Friday, May 6, 2011

Stick To Your Guns - The Hope Division

Stick To Your Guns
The Hope Division
Sumerian Records/Shock Entertainment

Having visited our shores in December 2010 for the first time, Orange County (California, U.S.) based hardcore outfit Stick To Your Guns have finally managed to get their third full-length album ‘The Hope Division’ a long overdue local release after being available overseas for the better part of the last year.
Although I was impressed with their debut effort ‘For What It’s Worth’ (Released in 2005 through This City Is Burning Records), I was quite disappointed with their follow up effort ‘Comes From The Heart’ (Released in 2008 through Century Media Records), primarily because the band’s sound had shifted from something quite potent and powerful to downright predictable and tired. So based on their track record, I wasn’t expecting much from Stick To Your Guns’ latest effort, and the fact that apart from vocalist Jesse Barnett, the rest of the band (Comprising of guitarists/backing vocalists Chris Rawson and Reid Haymond, bassist/backing vocalist Andrew Rose and drummer George Schmitz) are all newcomers to the group.
But despite my low expectations, ‘The Hope Division’ marks a return to form for Stick To Your Guns, and proves beyond any doubt that the sound and direction of their last album was nothing more than an experiment that didn’t quite work for either the band or their loyal fan base.
‘Where The Sun Never Sleeps’ (The band’s tribute to their city Orange Country) provides a strong start to the album with its heavy riffs, infectious chorus and huge gang vocals, while the frantic ‘What Goes Around’, the relentless chug of ‘Wolves At The Door’ and ‘Faith In The Untamed’ proves the band’s old-school hardcore roots are still intact and bruising when in full-on attack mode.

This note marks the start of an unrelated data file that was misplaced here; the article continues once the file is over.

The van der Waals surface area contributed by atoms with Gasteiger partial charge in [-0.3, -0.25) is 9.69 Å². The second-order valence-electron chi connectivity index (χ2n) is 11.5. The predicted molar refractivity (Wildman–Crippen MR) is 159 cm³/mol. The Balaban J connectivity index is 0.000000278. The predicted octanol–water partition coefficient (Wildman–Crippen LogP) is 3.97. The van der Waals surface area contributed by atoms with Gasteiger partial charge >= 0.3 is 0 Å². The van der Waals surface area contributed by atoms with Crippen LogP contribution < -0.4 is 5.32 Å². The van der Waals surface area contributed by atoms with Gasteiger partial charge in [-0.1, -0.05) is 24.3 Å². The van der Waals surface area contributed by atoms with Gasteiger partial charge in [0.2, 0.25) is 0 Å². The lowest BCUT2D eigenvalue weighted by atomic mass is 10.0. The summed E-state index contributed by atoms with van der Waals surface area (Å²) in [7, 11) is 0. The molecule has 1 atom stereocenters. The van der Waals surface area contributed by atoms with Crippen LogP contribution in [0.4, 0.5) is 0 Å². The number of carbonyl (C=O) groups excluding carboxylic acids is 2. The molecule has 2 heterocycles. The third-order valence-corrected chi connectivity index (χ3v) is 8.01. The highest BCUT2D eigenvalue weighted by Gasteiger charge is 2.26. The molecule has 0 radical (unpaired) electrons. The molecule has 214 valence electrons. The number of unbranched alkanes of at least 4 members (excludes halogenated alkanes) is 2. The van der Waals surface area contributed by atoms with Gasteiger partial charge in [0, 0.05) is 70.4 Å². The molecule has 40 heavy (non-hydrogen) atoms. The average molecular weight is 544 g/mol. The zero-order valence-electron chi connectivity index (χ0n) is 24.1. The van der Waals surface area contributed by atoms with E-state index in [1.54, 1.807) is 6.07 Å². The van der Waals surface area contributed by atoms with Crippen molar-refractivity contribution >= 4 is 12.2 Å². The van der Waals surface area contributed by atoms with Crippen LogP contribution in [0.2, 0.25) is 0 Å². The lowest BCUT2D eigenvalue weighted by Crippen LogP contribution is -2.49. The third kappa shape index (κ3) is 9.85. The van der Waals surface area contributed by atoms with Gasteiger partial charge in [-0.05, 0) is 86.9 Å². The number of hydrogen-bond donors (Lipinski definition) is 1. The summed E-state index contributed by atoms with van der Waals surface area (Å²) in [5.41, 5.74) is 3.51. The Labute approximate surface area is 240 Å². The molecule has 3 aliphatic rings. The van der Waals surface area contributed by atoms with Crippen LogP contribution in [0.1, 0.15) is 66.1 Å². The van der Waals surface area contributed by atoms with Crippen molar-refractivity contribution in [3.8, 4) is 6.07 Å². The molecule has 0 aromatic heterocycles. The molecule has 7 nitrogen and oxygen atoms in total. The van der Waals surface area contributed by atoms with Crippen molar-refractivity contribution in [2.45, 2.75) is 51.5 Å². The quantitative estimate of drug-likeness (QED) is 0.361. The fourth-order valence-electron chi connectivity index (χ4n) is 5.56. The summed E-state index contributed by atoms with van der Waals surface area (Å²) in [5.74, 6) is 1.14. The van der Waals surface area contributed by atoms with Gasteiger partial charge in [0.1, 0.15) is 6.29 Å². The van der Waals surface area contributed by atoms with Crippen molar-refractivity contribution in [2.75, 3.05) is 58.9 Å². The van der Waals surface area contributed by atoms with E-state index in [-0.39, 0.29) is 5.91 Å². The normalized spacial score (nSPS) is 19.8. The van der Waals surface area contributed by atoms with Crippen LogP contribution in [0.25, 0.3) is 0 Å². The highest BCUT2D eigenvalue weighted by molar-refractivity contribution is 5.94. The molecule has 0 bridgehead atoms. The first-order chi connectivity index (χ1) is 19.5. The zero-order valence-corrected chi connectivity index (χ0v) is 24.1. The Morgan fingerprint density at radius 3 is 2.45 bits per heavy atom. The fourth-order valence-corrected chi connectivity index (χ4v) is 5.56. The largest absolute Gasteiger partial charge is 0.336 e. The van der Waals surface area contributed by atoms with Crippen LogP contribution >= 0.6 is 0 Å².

‘Amber’, the album’s first single and promotional video clip, boasts a good balance of aggression and melody, while tracks such as the slower paced/post-hardcore effort ‘Some Kind Of Hope’, the moody ‘Scarecrow’ and its acoustic sequel ‘Erida’ showcase the band’s broadening sound beyond anything heard on their last release.
Towards the tail end of the album, ‘Life Through Western Eyes’ and ‘3/60’ are definite stand out cuts, before the band finish things up in punishing fashion with ‘No Cover’ and the towering ‘Sufferer/La Poderosa’.
Also worthy of a special mention is the uncredited ukulele rendition of ‘This Is More’ (Which appeared on ‘For What It’s Worth’) by Hannah Sciurba of She’s In The Band.
Overall, my faith in Stick To Your Guns has been fully restored. ‘The Hope Division’ is the sound of a band reinvigorated and inspired once again, and nothing like the generic mess that was ‘Comes From The Heart’ some three years ago.

For more information on Stick To Your Guns, check out -

© Justin Donnelly